- Nigeria’s Bold Offshore Gas Mining Plan to Cost $5b as It Eyes Supplies to Europe
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- African Central Banks Unite to strengthen Intra-African Payment Systems
- Luxury Tourism in East Africa Boom as Global Chains Pump Millions in Investments
- Blockchain for Employment: Africa’s Leap into the Gig Economy
- AFC unveils strategic partnerships to boost Africa’s mining sector
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Industry and Trade
- Shell also ventured into offshore gas mining in Nigeria last month
- In conjunction with gas monetization efforts, Nigeria is leading major pipeline projects for the offshore gas mining project
- Nigeria has estimated 203 trillion cubic feet of natural gas
Nigeria is ready to solidify its position in the global oil market by leveraging its vast natural gas reserves through an offshore gas mining facility. With an estimated 203 trillion cubic feet of natural gas, the country strategically positions itself as a leading exporter of Liquefied Natural Gas (LNG) to global markets.
The monumental $5-billion Nigeria LNG Train 7 expansion project is at the core of Nigeria’s ambitions. This initiative aims to increase processing capacity by 35 per cent, from 22 million tonnes to 30 million tonnes annually.
This expansion will enable higher gas volumes to be exported to gas-hungry markets, particularly in Europe, where Nigeria sent 9.4 billion cubic meters …
- Intra-African Payment Systems is expected to simplify trade among member states on the platform.
- In West Africa Nigeria, Ghana, Guinea, Gambia, Liberia, and Sierra Leone have joined the Intra-African Payment Systems.
- 3 Countries in East Africa, Kenya, Rwanda, and Djibouti are among the early members of Intra-African Payment Systems.
The push for a single trading platform for African countries is gathering pace after the Pan African Payment and Settlement System (PAPSS) enrolled the Central Bank of Tunisia (Banque Centrale de Tunisie) as its thirteenth Central Bank member.
The move is seen as a significant stride towards advancing seamless cross-border payment services across the African continent, by uniting central banks from various African nations.
PAPSS, a collaborative effort led by the African Export-Import Bank (Afreximbank), the African Union, and the AfCFTA Secretariat, aims to revolutionize intra-African trade and payments by enabling real-time settlement in African currencies.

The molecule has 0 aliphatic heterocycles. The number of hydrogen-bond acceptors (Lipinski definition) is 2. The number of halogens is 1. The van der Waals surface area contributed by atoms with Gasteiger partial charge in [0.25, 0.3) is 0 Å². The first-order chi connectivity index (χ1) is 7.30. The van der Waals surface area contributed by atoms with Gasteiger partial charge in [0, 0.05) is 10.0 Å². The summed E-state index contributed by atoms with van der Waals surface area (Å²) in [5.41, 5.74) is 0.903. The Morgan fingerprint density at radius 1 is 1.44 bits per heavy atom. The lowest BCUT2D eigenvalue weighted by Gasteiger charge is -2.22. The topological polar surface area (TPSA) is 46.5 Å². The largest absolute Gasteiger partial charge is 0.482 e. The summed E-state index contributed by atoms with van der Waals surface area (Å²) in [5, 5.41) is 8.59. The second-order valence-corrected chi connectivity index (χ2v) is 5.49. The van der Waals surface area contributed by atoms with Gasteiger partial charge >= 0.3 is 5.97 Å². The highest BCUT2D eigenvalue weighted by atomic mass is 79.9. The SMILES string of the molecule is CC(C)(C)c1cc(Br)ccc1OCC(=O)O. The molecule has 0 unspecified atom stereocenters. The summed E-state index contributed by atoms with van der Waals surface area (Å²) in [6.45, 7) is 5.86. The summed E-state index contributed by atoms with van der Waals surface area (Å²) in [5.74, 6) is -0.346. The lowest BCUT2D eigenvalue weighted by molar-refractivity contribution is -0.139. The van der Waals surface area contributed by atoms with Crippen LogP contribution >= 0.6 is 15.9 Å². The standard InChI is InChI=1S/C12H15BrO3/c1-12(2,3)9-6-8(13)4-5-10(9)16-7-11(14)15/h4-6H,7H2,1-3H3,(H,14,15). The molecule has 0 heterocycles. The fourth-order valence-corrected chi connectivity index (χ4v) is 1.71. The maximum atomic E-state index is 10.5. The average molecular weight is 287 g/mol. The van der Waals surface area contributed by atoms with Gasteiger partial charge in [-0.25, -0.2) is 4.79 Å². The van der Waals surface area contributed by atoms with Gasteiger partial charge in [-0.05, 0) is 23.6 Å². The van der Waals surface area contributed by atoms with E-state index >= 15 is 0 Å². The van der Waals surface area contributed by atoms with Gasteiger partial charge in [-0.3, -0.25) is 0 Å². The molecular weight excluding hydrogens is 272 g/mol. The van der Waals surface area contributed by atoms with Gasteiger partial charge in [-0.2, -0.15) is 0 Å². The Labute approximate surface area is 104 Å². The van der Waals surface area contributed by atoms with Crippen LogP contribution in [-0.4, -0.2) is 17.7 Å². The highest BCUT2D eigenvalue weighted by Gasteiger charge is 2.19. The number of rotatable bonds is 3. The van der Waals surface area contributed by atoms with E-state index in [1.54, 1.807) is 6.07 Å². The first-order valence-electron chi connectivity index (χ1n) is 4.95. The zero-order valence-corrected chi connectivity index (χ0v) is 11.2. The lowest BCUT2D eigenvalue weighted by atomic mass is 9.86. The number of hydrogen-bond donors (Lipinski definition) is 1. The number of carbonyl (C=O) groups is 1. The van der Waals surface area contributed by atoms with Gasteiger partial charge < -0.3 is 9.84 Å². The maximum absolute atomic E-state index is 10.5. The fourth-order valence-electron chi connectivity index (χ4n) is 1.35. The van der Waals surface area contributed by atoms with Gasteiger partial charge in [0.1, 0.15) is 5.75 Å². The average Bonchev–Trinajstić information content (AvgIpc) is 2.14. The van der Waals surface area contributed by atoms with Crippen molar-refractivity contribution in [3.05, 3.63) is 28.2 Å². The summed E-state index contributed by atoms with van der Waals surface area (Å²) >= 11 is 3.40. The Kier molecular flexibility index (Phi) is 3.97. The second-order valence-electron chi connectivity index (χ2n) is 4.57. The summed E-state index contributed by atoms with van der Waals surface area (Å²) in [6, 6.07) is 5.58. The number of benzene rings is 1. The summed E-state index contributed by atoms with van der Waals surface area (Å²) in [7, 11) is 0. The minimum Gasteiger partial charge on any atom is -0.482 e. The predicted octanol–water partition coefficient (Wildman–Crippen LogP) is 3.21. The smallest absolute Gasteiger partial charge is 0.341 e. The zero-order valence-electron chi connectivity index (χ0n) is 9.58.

The unification of all African …
- Luxury Tourism in East Africa has been on an upswing following the reopening of air travel.
- Marriott and Radisson Blu are leading the line in Investments in Luxury Tourism in East Africa.
- American hotel brand Marriott International is eyeing over 30 hotel openings in Africa by the close of 2024
East Africa has emerged as a magnet for luxury tourists seeking unforgettable experiences, as evidenced by the increasing investments in high-end travel and accommodation in the region.
This region, comprising countries Kenya, Tanzania, Uganda, Rwanda, and others, has witnessed a surge in high-end tourism from global hotel chains pumping investments in the region, drawing discerning travellers from around the globe.
In response, East Africa continues positioning itself as a premier destination for luxury tourism. Stakeholders in the region are capitalizing on this growing trend by investing in upscale accommodations, unique experiences, and sustainable tourism practices.
Luxury hotels are expanding in …
- Tanzania and India have agreed to trade in local currencies weaning off the use of the US dollar.
- There are advantages of using local currencies in trade versus the traditional dollar.
- Tanzania and India have also agreed on military, maritime, and space technology cooperation.
India’s Ministry of Foreign Affairs Secretary Dammu Ravi has met with Tanzania’s President Samia Suluhu Hassan with reports emerging that the two leaders have among other things, agreed to trade in Rupees, the sub continent’s local currency.
The decision implies that the two countries, with long-running business ties, will effectively wean off using the king dollar as their ‘gold standard’, instead embracing the Indian Rupee as their common currency in exchange for value.